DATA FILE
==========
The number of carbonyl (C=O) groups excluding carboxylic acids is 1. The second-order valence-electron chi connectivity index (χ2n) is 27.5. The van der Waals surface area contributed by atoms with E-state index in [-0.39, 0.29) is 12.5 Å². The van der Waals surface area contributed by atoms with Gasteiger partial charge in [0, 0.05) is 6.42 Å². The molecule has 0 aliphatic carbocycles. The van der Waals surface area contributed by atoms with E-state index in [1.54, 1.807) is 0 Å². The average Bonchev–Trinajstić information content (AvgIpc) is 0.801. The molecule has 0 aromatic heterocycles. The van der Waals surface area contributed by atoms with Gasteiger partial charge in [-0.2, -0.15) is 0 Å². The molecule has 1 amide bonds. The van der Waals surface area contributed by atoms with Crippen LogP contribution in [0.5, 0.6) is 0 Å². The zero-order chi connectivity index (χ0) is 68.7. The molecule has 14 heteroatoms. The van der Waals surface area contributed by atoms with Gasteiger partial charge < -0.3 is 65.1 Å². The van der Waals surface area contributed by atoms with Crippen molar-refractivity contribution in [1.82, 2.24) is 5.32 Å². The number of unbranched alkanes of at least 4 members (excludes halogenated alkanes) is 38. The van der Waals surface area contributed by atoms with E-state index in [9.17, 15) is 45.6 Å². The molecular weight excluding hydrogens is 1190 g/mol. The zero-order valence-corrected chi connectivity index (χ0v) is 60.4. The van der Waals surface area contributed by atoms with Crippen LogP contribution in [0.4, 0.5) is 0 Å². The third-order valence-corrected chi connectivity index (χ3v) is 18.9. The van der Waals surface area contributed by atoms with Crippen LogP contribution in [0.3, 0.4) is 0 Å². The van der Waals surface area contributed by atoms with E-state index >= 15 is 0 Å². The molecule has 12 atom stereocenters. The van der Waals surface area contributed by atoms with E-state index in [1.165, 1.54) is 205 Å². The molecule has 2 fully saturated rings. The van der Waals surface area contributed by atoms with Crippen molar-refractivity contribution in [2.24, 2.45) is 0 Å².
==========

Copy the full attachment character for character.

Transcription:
The number of carbonyl (C=O) groups excluding carboxylic acids is 1. The second-order valence-electron chi connectivity index (χ2n) is 27.5. The van der Waals surface area contributed by atoms with E-state index in [-0.39, 0.29) is 12.5 Å². The van der Waals surface area contributed by atoms with Gasteiger partial charge in [0, 0.05) is 6.42 Å². The molecule has 0 aliphatic carbocycles. The van der Waals surface area contributed by atoms with E-state index in [1.54, 1.807) is 0 Å². The average Bonchev–Trinajstić information content (AvgIpc) is 0.801. The molecule has 0 aromatic heterocycles. The van der Waals surface area contributed by atoms with Gasteiger partial charge in [-0.2, -0.15) is 0 Å². The molecule has 1 amide bonds. The van der Waals surface area contributed by atoms with Crippen LogP contribution in [0.5, 0.6) is 0 Å². The zero-order chi connectivity index (χ0) is 68.7. The molecule has 14 heteroatoms. The van der Waals surface area contributed by atoms with Gasteiger partial charge < -0.3 is 65.1 Å². The van der Waals surface area contributed by atoms with Crippen molar-refractivity contribution in [1.82, 2.24) is 5.32 Å². The number of unbranched alkanes of at least 4 members (excludes halogenated alkanes) is 38. The van der Waals surface area contributed by atoms with E-state index in [9.17, 15) is 45.6 Å². The molecular weight excluding hydrogens is 1190 g/mol. The zero-order valence-corrected chi connectivity index (χ0v) is 60.4. The van der Waals surface area contributed by atoms with Crippen LogP contribution in [0.4, 0.5) is 0 Å². The third-order valence-corrected chi connectivity index (χ3v) is 18.9. The van der Waals surface area contributed by atoms with Crippen LogP contribution in [0.3, 0.4) is 0 Å². The van der Waals surface area contributed by atoms with E-state index >= 15 is 0 Å². The molecule has 12 atom stereocenters. The van der Waals surface area contributed by atoms with E-state index in [1.165, 1.54) is 205 Å². The molecule has 2 fully saturated rings. The van der Waals surface area contributed by atoms with Crippen molar-refractivity contribution in [2.24, 2.45) is 0 Å².